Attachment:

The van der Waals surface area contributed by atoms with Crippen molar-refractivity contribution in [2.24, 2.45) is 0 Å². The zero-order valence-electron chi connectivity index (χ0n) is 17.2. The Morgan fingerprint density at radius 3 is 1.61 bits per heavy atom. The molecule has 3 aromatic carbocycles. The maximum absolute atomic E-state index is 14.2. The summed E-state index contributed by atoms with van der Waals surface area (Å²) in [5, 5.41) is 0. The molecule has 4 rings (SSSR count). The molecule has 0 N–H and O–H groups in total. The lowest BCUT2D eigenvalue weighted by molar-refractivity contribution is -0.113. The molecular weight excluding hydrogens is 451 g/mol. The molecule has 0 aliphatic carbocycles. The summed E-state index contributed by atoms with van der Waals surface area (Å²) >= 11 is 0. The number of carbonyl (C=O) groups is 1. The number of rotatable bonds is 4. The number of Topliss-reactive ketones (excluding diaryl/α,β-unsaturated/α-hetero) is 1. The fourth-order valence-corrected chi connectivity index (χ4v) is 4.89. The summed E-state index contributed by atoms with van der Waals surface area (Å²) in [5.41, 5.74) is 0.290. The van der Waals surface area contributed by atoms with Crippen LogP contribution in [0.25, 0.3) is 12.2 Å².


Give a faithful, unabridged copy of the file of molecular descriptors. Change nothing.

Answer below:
The van der Waals surface area contributed by atoms with Crippen molar-refractivity contribution in [2.24, 2.45) is 0 Å². The zero-order valence-electron chi connectivity index (χ0n) is 17.2. The Morgan fingerprint density at radius 3 is 1.61 bits per heavy atom. The molecule has 3 aromatic carbocycles. The maximum absolute atomic E-state index is 14.2. The summed E-state index contributed by atoms with van der Waals surface area (Å²) in [5, 5.41) is 0. The molecule has 4 rings (SSSR count). The molecule has 0 N–H and O–H groups in total. The lowest BCUT2D eigenvalue weighted by molar-refractivity contribution is -0.113. The molecular weight excluding hydrogens is 451 g/mol. The molecule has 0 aliphatic carbocycles. The summed E-state index contributed by atoms with van der Waals surface area (Å²) >= 11 is 0. The number of carbonyl (C=O) groups is 1. The number of rotatable bonds is 4. The number of Topliss-reactive ketones (excluding diaryl/α,β-unsaturated/α-hetero) is 1. The fourth-order valence-corrected chi connectivity index (χ4v) is 4.89. The summed E-state index contributed by atoms with van der Waals surface area (Å²) in [5.41, 5.74) is 0.290. The van der Waals surface area contributed by atoms with Crippen LogP contribution in [0.25, 0.3) is 12.2 Å².